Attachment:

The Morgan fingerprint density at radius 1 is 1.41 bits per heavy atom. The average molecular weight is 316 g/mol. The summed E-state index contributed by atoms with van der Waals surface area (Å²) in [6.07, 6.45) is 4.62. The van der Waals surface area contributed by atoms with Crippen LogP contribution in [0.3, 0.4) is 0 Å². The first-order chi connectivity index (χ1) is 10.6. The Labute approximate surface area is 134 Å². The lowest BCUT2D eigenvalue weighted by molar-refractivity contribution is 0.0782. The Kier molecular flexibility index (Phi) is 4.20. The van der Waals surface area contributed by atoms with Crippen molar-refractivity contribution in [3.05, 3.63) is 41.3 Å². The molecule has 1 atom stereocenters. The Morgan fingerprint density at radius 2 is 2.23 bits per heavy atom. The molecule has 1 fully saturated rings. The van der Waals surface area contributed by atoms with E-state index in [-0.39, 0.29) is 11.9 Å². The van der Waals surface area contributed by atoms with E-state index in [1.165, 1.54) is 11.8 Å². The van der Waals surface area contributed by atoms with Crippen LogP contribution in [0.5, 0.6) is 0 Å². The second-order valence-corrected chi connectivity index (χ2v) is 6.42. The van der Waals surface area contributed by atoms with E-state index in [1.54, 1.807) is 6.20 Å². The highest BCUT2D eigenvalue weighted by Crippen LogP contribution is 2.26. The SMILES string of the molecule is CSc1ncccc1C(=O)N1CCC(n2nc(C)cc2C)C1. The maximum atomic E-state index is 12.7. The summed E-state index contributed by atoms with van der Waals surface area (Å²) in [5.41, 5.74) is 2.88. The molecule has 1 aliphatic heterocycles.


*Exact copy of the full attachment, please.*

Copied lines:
The Morgan fingerprint density at radius 1 is 1.41 bits per heavy atom. The average molecular weight is 316 g/mol. The summed E-state index contributed by atoms with van der Waals surface area (Å²) in [6.07, 6.45) is 4.62. The van der Waals surface area contributed by atoms with Crippen LogP contribution in [0.3, 0.4) is 0 Å². The first-order chi connectivity index (χ1) is 10.6. The Labute approximate surface area is 134 Å². The lowest BCUT2D eigenvalue weighted by molar-refractivity contribution is 0.0782. The Kier molecular flexibility index (Phi) is 4.20. The van der Waals surface area contributed by atoms with Crippen molar-refractivity contribution in [3.05, 3.63) is 41.3 Å². The molecule has 1 atom stereocenters. The Morgan fingerprint density at radius 2 is 2.23 bits per heavy atom. The molecule has 1 fully saturated rings. The van der Waals surface area contributed by atoms with E-state index in [-0.39, 0.29) is 11.9 Å². The van der Waals surface area contributed by atoms with E-state index in [1.165, 1.54) is 11.8 Å². The van der Waals surface area contributed by atoms with Crippen LogP contribution in [0.5, 0.6) is 0 Å². The second-order valence-corrected chi connectivity index (χ2v) is 6.42. The van der Waals surface area contributed by atoms with E-state index in [1.54, 1.807) is 6.20 Å². The highest BCUT2D eigenvalue weighted by Crippen LogP contribution is 2.26. The SMILES string of the molecule is CSc1ncccc1C(=O)N1CCC(n2nc(C)cc2C)C1. The maximum atomic E-state index is 12.7. The summed E-state index contributed by atoms with van der Waals surface area (Å²) in [5.41, 5.74) is 2.88. The molecule has 1 aliphatic heterocycles.